So culturally accepted is verbal bullying that the children’s rhyme "Sticks and Stones" can be recited from heart by any English-speaking child or adult. Traditionally used to ward off name-calling and boost confidence in kids, the mantra has been given new meaning in the form of a series of photographs by Phoenix-based portrait photographer Holly Shoemaker.
Born in Pennsylvania and raised in northwestern Missouri, Shoemaker made the move to Phoenix in 2011. She is an advocate for survivors of assault and abuse, as well as a LGBTQIA+ and BLM ally. With more than 13 years of experience under her belt, she is well versed with several genres of photography — from weddings and newborn portraits, to boudoir and fine art. Her work has been shown in galleries throughout the Phoenix metro area where she has received several awards for her work.
Of prime importance to Shoemaker is creating a safe space for the subject. “I love being able to create something and show someone a version of themselves they never knew they could be. It could be a simple portrait or a completely fantastical version of themselves. At the end of the day, I seek to empower people.”
But the “Sticks and Stones” project ironically came out of the concept of an unsafe space.
“I had done photos for a burlesque performer who was visiting from out of state. I shared the photos from our set to a photography and modeling networking group I'm part of and one of the models from the group attempted to s**t shame my client,” reveals Shoemaker. “I am a huge advocate against such behavior, so I called her on it. After which I was blocked.”
Later, a friend sent her screenshots of the group page, revealing the model had been calling Shoemaker the c-word. “So, I did the only thing I could think to do. I painted the word c**t all over my face, neck and chest, then did some self-portraits. The next day, I shared it on social media and offered a photography special. This is how my latest photography project, Sticks and Stones: Words Have Power. Take Yours Back was born.”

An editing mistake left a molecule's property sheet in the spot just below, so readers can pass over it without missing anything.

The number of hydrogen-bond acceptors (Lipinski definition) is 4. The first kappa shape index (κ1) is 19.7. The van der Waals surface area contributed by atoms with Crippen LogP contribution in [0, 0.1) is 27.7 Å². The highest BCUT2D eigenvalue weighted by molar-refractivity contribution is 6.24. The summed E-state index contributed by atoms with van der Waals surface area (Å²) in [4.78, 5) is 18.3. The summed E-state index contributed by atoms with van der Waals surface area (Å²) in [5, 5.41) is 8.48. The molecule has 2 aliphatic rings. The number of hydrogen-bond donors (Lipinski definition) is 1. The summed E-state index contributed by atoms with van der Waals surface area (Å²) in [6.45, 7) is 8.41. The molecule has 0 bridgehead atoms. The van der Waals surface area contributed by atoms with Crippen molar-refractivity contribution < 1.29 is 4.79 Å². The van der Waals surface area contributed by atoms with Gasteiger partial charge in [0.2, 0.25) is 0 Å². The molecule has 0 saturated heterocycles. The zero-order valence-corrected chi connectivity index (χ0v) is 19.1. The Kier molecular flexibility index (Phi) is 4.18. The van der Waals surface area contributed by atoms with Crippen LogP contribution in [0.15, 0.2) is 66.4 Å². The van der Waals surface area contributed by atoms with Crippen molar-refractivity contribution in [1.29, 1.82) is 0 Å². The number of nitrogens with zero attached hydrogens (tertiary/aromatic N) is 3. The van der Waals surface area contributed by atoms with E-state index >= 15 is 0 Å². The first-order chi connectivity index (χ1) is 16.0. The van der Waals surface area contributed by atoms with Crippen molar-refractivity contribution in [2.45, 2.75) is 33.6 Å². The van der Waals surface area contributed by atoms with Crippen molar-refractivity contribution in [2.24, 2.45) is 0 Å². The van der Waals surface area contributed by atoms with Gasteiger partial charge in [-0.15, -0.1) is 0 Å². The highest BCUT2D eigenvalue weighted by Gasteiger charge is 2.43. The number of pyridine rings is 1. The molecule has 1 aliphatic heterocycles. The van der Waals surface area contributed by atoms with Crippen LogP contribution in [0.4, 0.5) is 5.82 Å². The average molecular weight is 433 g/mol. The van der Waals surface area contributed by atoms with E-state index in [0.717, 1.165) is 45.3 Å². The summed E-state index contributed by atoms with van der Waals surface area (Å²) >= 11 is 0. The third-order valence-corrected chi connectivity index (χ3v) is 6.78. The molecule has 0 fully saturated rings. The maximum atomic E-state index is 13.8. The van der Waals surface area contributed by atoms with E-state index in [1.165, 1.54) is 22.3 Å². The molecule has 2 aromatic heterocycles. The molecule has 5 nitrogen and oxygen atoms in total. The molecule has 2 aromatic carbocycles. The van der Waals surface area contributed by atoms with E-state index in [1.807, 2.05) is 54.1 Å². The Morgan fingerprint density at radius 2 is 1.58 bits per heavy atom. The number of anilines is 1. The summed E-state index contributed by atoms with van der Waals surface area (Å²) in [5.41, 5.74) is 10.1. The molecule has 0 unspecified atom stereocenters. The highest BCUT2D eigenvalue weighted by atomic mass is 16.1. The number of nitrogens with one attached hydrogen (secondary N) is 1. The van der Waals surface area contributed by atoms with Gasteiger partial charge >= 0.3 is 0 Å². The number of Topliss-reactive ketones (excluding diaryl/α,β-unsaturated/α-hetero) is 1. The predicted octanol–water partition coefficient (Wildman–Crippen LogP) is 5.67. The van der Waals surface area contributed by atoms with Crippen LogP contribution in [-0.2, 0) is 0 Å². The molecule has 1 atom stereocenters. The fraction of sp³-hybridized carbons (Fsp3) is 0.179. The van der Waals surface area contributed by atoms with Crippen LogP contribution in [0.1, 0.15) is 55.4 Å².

The project aims to reclaim the power of negative words in a physical way by mapping them on the body. “Especially now, in the digital age, certain individuals feel even more emboldened to throw around insults and nasty words in an effort to garner a reaction. As we have seen, too many times, that reaction can lead to so much hurt and destruction. We have all been subject to these words at one point in our lives.”
To create the series Shoemaker asked ordinary people, not models, to choose a word that had been used in relation to them either as an insult, slur, judgment and so forth. “There are very few words that are off the table. From there I paint that word on their face, neck, chest and in some instances shoulders and arms and we do a shoot where they begin to take power back over that word.”
“The great thing about it is that there's really no wrong way to go about it. If you want to make a funny face, stick out your tongue, flip off the camera, get angry, cry, show quiet defiance, it's all acceptable,” says Shoemaker. “It's about how you want to express it and let the world know, ‘This word does not define me. This word cannot control me and screw anyone who thinks they can use it against me’.”
Her goal is to have an exhibit at the historic Alwun House gallery later this year. A percentage of all art sales from the show would go to a local organization that focuses on mental health and wellness. Shoots for this project are $60. To schedule yours email [email protected].